Mutant Mudds began life as an indie platformer exclusive to the 3DS eShop back in 2011. Since then, the title’s appeared on various other platforms, with new content thrown in for releases on PC and Wii U. Continue reading
With Renegade Kid’s 3DS gem, Mutant Mudds, now also available on PC and iOS – not to mention its updated Wii U port which is due out before the end of March – the indie developer has evidently begun work on the sequel; which was confirmed a number of months back. Continue reading
Mutant Mudds is looking like a valuable IP for Renegade Kid. Starting out as a (rather excellent) 3DS download title, the game later made its way to PC with the sub-title Grannie Edition – thanks to its extra twenty levels in which you play as Max’s Grannie. Later, Renegade Kid confirmed that the bonus Grannie stages would eventually be making their way to the 3DS version via free update. Continue reading
Earlier this year, WayForward‘s Mighty Switch Force! became the first Nintendo eShop title to receive a major update post-release; the free download adding five new levels, and tweaking certain other aspects of the game.
Now, following an expanded PC port of Mutant Mudds and rumours aplenty of Grannie Edition‘s twenty extra levels coming to the 3DS, Jools Watsham of Renegade Kid has confirmed that a free update to the original title will indeed bring the PC game’s twenty bonus stages home to Nintendo’s handheld: Continue reading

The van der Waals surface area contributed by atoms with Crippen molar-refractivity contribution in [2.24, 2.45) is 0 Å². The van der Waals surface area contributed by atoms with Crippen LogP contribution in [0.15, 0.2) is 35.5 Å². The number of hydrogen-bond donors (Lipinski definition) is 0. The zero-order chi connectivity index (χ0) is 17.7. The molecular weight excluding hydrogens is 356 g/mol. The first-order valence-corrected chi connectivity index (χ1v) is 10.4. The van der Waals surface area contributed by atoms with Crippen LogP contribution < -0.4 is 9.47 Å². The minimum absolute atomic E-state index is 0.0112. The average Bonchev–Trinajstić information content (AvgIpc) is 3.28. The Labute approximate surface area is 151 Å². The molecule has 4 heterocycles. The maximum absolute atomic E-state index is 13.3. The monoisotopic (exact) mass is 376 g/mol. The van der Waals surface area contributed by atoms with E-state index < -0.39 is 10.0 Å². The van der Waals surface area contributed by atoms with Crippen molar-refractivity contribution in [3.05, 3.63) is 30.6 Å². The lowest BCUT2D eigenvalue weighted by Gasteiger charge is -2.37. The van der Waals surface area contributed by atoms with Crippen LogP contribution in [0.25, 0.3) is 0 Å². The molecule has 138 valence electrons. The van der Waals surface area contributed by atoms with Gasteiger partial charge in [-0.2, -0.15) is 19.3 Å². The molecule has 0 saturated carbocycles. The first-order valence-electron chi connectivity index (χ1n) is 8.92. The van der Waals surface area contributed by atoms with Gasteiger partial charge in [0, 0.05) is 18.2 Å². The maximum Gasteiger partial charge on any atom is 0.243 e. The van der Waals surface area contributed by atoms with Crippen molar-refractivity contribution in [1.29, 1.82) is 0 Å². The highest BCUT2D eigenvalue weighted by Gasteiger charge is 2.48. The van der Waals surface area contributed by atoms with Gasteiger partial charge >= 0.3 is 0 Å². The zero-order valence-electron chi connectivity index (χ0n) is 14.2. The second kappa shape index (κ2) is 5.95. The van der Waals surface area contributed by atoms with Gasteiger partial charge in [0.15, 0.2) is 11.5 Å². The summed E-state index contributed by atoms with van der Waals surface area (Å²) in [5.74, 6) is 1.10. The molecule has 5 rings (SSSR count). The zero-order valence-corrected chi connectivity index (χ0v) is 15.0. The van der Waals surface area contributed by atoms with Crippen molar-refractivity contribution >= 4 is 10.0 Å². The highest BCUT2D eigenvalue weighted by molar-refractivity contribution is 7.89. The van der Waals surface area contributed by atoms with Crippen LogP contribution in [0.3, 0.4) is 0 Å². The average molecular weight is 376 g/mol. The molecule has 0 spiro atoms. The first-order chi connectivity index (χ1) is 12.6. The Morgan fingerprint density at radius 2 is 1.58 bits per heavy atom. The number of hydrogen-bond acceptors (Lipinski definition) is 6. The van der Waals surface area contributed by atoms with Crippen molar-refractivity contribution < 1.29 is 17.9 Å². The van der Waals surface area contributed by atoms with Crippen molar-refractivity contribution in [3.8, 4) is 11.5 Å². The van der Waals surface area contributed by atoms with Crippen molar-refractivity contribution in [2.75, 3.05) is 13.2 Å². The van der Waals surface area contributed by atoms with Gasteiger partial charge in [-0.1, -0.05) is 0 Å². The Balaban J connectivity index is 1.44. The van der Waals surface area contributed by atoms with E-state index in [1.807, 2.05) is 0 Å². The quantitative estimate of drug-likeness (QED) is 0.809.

Jools Watsham of Renegade Kid has today confirmed that one of the 3DS’s finest games, Mutant Mudds, is being ported to PC under the alias Mutant Mudds: Grannie Edition. How does this affect owners of the 3DS game, though? It was also confirmed that the Grannie Edition will include an extra twenty levels which may well be on their way to the 3DS game via downloadable content.
The PC port’s press release reads as follows:
“In addition to the 40 challenging levels featured in the original Mutant Mudds, players who purchase this special ‘Grannie Edition’ on PC will be treated to 20 brand new levels!”
And then, when queried on Twitter, Renegade Kid’s Jools Watsham posted the following response: